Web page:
Defra has been allocated just £35m of the £1.1bn set aside by the Treasury for no-deal Brexit planning, with the money expected to be used primarily for IT support and communications purposes.
The total funding package was announced by government last week, with an extra £2.1bn made available by chancellor Sajid Javid in response to the increasing likelihood of a no-deal Brexit on 31 October.
Of this, £1.1bn is being made available immediately for matters such as more border force officers, better port infrastructure and securing access to medicines, with a further £1bn held in reserve.
Some of the money – £138m – will be used for a public information campaign – in part targeting the thousands of small businesses that have not even registered as exporters, as will be required in a no-deal Brexit.
Another £108m is being spread across government departments to “promote and support businesses, to ensure they are ready for Brexit”.
Farmers Weekly first approached Defra for details of how much it would receive and how the money would be spent. It suggested we direct our questions to the Treasury.
From this source, Farmers Weekly understands that Defra is being allocated £35m specifically, which will be spent on areas such as IT systems to support agri-food businesses and a national communications programme.
But food and farming will also benefit from the £344m that is to be spent on new border and customs operations, which is designed to help multiple sectors of the economy.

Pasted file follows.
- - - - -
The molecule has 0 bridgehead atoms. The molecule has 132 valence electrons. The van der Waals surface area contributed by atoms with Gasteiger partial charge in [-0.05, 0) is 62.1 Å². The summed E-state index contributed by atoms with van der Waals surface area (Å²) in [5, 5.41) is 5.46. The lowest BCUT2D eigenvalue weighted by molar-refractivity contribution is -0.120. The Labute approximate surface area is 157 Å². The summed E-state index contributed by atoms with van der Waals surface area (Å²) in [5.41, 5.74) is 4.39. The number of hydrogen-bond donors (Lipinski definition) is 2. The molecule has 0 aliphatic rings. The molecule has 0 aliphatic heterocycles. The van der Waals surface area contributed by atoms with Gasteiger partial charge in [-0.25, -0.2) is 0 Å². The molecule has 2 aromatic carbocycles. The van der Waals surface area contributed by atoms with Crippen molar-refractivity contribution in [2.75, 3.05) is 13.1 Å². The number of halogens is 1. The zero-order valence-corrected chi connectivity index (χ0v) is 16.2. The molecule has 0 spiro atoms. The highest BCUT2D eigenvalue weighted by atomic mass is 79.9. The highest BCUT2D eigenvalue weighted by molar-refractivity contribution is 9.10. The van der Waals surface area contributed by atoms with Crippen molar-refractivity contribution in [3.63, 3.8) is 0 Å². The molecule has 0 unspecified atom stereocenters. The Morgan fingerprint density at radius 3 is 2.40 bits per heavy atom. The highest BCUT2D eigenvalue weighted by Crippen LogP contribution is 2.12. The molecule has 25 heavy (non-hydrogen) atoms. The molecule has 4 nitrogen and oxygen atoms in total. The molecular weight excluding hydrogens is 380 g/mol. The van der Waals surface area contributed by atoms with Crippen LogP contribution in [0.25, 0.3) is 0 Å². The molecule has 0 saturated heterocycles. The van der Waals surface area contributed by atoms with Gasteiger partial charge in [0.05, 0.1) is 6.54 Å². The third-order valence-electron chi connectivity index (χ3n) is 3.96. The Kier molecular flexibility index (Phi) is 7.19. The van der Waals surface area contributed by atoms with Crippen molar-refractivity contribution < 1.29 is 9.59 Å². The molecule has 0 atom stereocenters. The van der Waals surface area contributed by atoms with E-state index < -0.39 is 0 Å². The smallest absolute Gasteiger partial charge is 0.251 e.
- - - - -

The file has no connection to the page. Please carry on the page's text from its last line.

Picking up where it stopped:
‘Drop in the ocean’
Responding to the developments, NFU Brexit director Nick von Westenholz described the funding as a “drop in the ocean” compared to what will be needed to support agriculture in the event of a no-deal Brexit.
“A back of the envelope calculation shows that, just for the sheep sector which exports about £400m of product a year to the EU, the tariff hit from a no-deal Brexit would amount to over £180m.
“For beef the tariff cost is higher still – and that is before you consider the impact of border delays and extra paperwork.”
Mr von Westenholz said it was “imperative” that Defra ramped up its preparations, prepared suitable contingency measures and communicated clearly what farming could expect in a no-deal scenario.
Meanwhile, it is understood from Defra sources that plans for a £500m beef and sheep buy-up scheme – as rumoured in the national media last week – are not part of the government’s thinking.
A more likely scheme is thought to be one based on headage payments as a way of supporting farmers’ incomes in the event of a no-deal Brexit – though this would only be a stop-gap measure as the UK has a long history of opposing production-linked payments.
As for food imports in the case of a no-deal Brexit, last March the government published a schedule of tariffs that would apply to some food products, to provide some protection from cheap imports.
Lamb would enjoy the same level of tariff protection as it currently receives in the EU customs union. But beef tariffs would be halved, while butter tariffs would fall by two thirds, putting downward pressure on prices.
Some products, such as eggs, cereals, fruit and vegetables, would have no tariff protection at all.
It remains to be seen whether the new Boris Johnson government sticks with this plan in the event of a no-deal Brexit.